Friday, September 2, 2016
[Posted by Alan Childress] As part of my Quid Pro Books project, announced first here in 2010 (has it been that long?!), we've released two compelling autobiographies. Judge William Norris wrote the prescient opinion striking down the ban on gays in the military (almost three decades before marriage equality), but also shares his time before and after serving on the Ninth Circuit. Judge Alex Kozinski blurbs:
Recounted in this remarkable book is a conversation Bill Norris had with Justice White following his opinion for the Supreme Court in Bowers v. Hardwick, upholding Georgia’s sodomy law. Shortly after, Justice White visited the Ninth Circuit Judicial Conference and Bill confronted him about the injustice of the decision. I witnessed the interaction. No one else was bold enough to challenge the Justice, though others harbored the same doubts. Justice White shrugged off Bill’s concerns as trivial, but Bill stood firm and I could see from his tone and look that he would have none of it. Soon, Bill set about undermining Bowers with his brilliant opinion in the Perry Watkins case. The theory in Watkins resulted, a decade and a half later, in the overruling of Bowers and, eventually, to marriage equality. This story, among many others, makes this personal history a gripping and fulfilling read.
The other new release is by Barbara Babcock--the first woman law prof at Stanford, the first director of the D.C. Public Defender, and one of the first Asst. AG's at the Justice Department. Her life of "firsts" includes candid reflections on a tough childhood, her emergence (somewhat reluctant or naive) into feminism, and her biographical authorship on Clara Foltz. And she answers "How can you defend guilty people?" Blurbist Dahlia Lithwick writes:
Life will afford you no better sherpa on the extraordinary journey women have taken in the legal profession than Barbara Babcock. This book should be required reading for anyone who isn’t certain that they have a place at the lawyers table. Babcock’s amazing life has made a space for so many of us. Her story will do the same.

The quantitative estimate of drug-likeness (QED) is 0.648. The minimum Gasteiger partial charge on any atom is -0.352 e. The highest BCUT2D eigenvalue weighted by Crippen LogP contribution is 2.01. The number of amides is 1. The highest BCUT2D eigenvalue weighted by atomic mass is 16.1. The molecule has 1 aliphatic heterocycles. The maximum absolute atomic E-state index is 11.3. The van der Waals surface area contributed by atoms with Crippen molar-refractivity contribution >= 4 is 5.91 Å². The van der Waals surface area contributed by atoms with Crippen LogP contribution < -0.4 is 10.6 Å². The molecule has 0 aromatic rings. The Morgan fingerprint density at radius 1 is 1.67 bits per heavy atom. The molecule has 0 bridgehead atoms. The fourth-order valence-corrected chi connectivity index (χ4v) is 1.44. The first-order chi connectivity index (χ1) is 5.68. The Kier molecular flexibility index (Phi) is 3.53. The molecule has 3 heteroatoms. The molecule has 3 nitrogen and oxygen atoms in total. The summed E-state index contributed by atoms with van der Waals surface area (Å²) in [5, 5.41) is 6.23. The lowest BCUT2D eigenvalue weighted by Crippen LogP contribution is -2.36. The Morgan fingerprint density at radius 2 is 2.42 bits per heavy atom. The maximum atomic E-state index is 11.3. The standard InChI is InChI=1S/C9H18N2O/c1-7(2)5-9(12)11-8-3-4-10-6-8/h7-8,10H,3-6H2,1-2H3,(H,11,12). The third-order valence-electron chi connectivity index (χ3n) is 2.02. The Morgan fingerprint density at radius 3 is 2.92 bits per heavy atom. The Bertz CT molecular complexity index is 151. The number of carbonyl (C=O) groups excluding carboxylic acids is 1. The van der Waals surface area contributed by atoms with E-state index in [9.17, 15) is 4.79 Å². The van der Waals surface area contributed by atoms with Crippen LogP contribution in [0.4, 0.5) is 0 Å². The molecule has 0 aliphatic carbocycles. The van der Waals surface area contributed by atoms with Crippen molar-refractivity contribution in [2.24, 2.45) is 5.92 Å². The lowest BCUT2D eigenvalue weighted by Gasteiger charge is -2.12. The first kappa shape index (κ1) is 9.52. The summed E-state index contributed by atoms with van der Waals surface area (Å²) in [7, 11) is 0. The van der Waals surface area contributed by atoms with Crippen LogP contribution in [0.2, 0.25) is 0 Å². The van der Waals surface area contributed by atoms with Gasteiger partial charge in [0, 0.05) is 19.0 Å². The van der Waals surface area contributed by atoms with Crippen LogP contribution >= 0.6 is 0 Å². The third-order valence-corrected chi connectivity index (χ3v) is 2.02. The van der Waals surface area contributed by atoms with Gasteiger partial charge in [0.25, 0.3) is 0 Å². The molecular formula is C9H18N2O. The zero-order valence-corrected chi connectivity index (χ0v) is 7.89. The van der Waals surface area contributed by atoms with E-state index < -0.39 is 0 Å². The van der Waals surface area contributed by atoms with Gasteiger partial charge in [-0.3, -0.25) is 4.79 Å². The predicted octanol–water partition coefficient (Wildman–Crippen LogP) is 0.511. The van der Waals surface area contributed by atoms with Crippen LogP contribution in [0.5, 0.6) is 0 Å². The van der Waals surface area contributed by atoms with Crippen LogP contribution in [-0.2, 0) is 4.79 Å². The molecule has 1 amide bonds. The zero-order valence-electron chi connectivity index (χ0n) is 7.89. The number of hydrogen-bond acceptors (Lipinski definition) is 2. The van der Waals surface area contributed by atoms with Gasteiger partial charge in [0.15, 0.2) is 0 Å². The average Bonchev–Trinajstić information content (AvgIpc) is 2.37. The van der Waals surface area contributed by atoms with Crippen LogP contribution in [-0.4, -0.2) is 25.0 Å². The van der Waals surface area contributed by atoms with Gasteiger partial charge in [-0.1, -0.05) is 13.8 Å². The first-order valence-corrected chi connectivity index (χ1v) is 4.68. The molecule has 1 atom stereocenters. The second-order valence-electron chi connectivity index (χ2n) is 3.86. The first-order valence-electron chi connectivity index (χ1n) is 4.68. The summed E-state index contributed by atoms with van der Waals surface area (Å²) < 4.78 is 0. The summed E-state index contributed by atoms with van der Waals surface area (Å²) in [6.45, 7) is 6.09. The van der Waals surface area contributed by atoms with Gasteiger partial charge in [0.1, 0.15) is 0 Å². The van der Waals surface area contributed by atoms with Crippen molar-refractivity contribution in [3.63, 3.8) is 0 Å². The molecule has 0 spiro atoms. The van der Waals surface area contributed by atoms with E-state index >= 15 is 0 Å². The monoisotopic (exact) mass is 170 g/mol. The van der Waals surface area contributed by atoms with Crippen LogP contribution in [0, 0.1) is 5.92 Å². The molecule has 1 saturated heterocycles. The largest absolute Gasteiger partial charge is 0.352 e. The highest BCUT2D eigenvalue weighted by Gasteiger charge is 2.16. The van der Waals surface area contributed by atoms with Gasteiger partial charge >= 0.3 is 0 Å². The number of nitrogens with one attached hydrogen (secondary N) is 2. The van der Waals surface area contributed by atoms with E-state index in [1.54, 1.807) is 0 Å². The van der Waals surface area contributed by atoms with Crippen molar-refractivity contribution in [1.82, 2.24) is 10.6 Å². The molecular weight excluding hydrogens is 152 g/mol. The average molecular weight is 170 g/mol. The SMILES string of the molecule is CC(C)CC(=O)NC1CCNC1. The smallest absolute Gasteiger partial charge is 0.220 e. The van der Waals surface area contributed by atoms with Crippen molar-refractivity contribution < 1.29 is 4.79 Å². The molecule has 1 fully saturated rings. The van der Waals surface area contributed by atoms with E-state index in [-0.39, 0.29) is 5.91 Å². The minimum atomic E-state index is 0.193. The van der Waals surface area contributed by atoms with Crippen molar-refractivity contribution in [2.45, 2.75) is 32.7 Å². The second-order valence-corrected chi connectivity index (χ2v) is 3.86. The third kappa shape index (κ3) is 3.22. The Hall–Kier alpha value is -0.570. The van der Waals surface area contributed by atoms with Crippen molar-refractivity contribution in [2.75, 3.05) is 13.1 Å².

Monday, October 6, 2014
I (Alan) wrote a detailed post here years ago (here) on how permanent disbarment--as opposed to disbarment that allows someone to reapply upon a showing of moral fitness and rehabilitation--would inevitably become the go-to punishment of first reaction. Now it has, in a case reported by Mike this morning here. A man convicted, for this appeal, only of possession of drug paraphernalia (a misdemeanor that I doubt even constitutes a crime of "moral turpitude") whose crime does not even fit the guidelines for permanent disbarment now is told don't even bother trying to enter rehabilitation or changing your life: there's no hope for you.
I don't think readmission after disbarment should be often given. This might be such a case where it wouldn't be and should not be (I am not ignoring his previous disbarment and actions). But these Justices are saying they don't even want the application, ever, and they can't trust themselves to say No. Really, is it so hard to say No to an unworthy application three years from now, ten years from now? Must we say No forever no matter what? To a man whose current appeal of discipline has one conviction only of a misdemeanor? Then won't every case that should be disbarment be given permanent disbarment? Aren't there lawyers given suspension more of a threat to the public in the practice of law than this guy? His crime for this discipline is not even in the representation of a client!
It seemed back then, when I first screeded, to be a PR stunt and an abdication of judicial responsibility. I still think so. I have no particular focus on this one person whom I would understand that they would not readmit after disbarment a second time, but if we keep this up we create no incentive for improvement, no mercy for changing in five years, no responsibility to weed the unworthy cases from the worthy, no use of previously published guidelines, and no place to go with punishment because anything worth disbarring may as well be permanently so -- to show you're tough on ... those who fully cooperated with the police when they were pulled over and later were convicted of a possession charge??